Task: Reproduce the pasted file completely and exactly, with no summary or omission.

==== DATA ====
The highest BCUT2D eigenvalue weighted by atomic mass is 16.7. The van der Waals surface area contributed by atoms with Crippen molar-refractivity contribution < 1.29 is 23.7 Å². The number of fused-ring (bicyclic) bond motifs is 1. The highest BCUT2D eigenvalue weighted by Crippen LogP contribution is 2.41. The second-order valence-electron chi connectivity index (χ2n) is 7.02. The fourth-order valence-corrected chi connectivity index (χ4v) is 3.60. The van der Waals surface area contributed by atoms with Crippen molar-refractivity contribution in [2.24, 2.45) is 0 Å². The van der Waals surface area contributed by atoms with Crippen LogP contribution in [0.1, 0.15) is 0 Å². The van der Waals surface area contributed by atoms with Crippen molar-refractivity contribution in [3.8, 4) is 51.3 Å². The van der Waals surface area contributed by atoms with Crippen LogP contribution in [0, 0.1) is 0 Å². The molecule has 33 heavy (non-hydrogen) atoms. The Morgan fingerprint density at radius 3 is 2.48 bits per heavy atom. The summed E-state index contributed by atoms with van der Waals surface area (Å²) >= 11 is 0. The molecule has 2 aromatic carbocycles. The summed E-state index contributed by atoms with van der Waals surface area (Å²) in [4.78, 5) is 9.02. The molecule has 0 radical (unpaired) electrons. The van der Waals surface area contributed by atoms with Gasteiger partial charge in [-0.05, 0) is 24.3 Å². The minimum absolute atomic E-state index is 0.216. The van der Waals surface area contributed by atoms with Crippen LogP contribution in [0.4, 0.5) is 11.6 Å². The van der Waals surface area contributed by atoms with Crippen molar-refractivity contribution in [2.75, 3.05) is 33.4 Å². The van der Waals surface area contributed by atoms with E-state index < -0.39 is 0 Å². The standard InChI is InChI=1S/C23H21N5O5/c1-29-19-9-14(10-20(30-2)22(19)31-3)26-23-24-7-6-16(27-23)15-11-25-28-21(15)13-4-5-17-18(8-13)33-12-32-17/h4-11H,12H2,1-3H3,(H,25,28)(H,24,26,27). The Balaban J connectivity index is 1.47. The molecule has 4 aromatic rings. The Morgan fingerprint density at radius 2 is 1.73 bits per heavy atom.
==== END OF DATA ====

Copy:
The highest BCUT2D eigenvalue weighted by atomic mass is 16.7. The van der Waals surface area contributed by atoms with Crippen molar-refractivity contribution < 1.29 is 23.7 Å². The number of fused-ring (bicyclic) bond motifs is 1. The highest BCUT2D eigenvalue weighted by Crippen LogP contribution is 2.41. The second-order valence-electron chi connectivity index (χ2n) is 7.02. The fourth-order valence-corrected chi connectivity index (χ4v) is 3.60. The van der Waals surface area contributed by atoms with Crippen molar-refractivity contribution in [2.24, 2.45) is 0 Å². The van der Waals surface area contributed by atoms with Crippen LogP contribution in [0.1, 0.15) is 0 Å². The van der Waals surface area contributed by atoms with Crippen molar-refractivity contribution in [3.8, 4) is 51.3 Å². The van der Waals surface area contributed by atoms with Crippen LogP contribution in [0, 0.1) is 0 Å². The molecule has 33 heavy (non-hydrogen) atoms. The Morgan fingerprint density at radius 3 is 2.48 bits per heavy atom. The summed E-state index contributed by atoms with van der Waals surface area (Å²) >= 11 is 0. The molecule has 2 aromatic carbocycles. The summed E-state index contributed by atoms with van der Waals surface area (Å²) in [4.78, 5) is 9.02. The molecule has 0 radical (unpaired) electrons. The van der Waals surface area contributed by atoms with Gasteiger partial charge in [-0.05, 0) is 24.3 Å². The minimum absolute atomic E-state index is 0.216. The van der Waals surface area contributed by atoms with Crippen LogP contribution in [0.4, 0.5) is 11.6 Å². The van der Waals surface area contributed by atoms with Crippen molar-refractivity contribution in [2.75, 3.05) is 33.4 Å². The van der Waals surface area contributed by atoms with E-state index < -0.39 is 0 Å². The standard InChI is InChI=1S/C23H21N5O5/c1-29-19-9-14(10-20(30-2)22(19)31-3)26-23-24-7-6-16(27-23)15-11-25-28-21(15)13-4-5-17-18(8-13)33-12-32-17/h4-11H,12H2,1-3H3,(H,25,28)(H,24,26,27). The Balaban J connectivity index is 1.47. The molecule has 4 aromatic rings. The Morgan fingerprint density at radius 2 is 1.73 bits per heavy atom.